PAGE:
A real judge in a real court has already ordered that the developer can build. His vote counts. Therefore, the Planning Board is not voting "like a judge" on the subject of will it be built as that matter has been decided. The meat has been served by a real judge, they only get to vote on the crumbs. On Monday, please indulge me and just ask the Board Chairman if they have the authority to stop Daly Field from being developed by Landmark. Once you and everyone else in the room hears the word "no" come out of his mouth and Zak prints n Patch, that will end all the speculation and verbal flatulence being aired here on what is going to happen. Since this is the only real subject everyone cares about, the only question remaining is will the new attorney continue to give the objectors false hope and the billable hours that go along with that or what I think, which is that the objectors want to only invest in stopping the development and not how high the bushes will be, they will pull the plug on funding Attorney Rosen.
Julia Enerson August 09, 2012 at 08:35 PM
Reality? Whenever this group "hires" a lawyer, there's some cost involved to every Fair Lawn taxpayer and Radburn resident. The time to affect real change was in front of their face years ago. Instead, you just have another legacy of failure.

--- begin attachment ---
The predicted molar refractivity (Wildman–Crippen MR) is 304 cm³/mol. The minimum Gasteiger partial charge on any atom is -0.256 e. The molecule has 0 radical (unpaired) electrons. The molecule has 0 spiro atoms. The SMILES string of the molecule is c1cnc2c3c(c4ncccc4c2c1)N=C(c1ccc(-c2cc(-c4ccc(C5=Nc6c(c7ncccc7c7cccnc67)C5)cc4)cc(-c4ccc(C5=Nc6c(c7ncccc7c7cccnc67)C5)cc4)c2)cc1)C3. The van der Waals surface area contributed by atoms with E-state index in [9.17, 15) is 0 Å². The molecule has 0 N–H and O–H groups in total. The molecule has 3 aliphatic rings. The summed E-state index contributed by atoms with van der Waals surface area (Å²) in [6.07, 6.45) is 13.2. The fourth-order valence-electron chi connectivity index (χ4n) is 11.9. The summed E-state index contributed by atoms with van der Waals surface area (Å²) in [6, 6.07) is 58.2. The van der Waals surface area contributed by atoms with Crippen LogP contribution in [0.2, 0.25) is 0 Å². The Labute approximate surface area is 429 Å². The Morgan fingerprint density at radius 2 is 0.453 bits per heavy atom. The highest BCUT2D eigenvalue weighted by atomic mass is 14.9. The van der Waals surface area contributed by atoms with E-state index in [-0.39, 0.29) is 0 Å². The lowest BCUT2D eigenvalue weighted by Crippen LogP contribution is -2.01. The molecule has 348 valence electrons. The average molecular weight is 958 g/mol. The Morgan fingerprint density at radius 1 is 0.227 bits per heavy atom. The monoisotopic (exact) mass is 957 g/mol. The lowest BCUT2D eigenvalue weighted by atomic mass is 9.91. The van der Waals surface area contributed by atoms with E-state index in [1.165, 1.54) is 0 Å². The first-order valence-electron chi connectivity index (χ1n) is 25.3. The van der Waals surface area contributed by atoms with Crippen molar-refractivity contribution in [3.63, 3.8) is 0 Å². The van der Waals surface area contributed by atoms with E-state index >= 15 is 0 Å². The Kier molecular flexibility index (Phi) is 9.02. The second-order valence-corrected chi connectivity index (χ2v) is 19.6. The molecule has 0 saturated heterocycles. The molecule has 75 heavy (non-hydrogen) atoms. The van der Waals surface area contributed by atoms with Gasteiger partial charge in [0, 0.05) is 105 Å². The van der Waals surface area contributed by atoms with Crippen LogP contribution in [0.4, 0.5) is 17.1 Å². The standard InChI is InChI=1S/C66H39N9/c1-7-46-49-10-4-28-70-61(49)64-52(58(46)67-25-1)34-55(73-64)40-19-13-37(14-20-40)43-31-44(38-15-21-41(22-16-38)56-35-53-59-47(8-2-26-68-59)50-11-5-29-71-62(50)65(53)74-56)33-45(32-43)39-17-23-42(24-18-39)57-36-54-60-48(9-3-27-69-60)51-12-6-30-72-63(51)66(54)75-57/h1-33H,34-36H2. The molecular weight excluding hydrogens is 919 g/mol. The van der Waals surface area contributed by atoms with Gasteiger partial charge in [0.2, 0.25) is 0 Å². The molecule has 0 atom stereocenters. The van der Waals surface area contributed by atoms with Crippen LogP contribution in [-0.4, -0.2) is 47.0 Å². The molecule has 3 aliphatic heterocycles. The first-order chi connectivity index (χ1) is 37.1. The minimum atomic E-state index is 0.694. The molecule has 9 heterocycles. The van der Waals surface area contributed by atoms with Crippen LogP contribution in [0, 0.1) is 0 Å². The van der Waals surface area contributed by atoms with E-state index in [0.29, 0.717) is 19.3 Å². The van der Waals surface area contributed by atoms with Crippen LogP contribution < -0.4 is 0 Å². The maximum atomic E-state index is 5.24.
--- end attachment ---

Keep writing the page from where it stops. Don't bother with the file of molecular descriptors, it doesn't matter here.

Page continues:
The Most Interesting Man in the World August 09, 2012 at 10:14 PM
I guess it does cost all FL residents in legal fees because the FL paid attorney is paid to respond to legal inquisitions. That is what I said above, the time for change was years ago, that is why it is pointless and a further waste of money to hire a lawyer to further perpetuate the inevitable. Developing Daly Field for its zoned use is legal, can't stop it. This was unpopular, so the politicans of the day stonewalled the developer and developer sued and won. The Borough Attorney advised to appeal and lost all the appeals, maybe 5 or so, taking years and paying him handsomely for it. Thousands and thousands of dollars just handed over. Meanwhile the attorney knows you can't win because the simple fact is the developer is developing Daly Field for its zoned use. However the politicians of the day got their chance to run away from this unpopular development and the borough attorney was happy to advise the council to appeal and give himself more money. If this situation is not bad enough paying all these legal fees, the judge sees this as harrassment over all the appeals and hands over a developer's remedy. This gives the developer a huge advantage in shaping the development and minimizes the FL Planning Board influence. FLPB represents the interest of the residents. So not only did FL taxpayers pay the most you could possibly pay for bad legal advice, we get the worst possible outcome.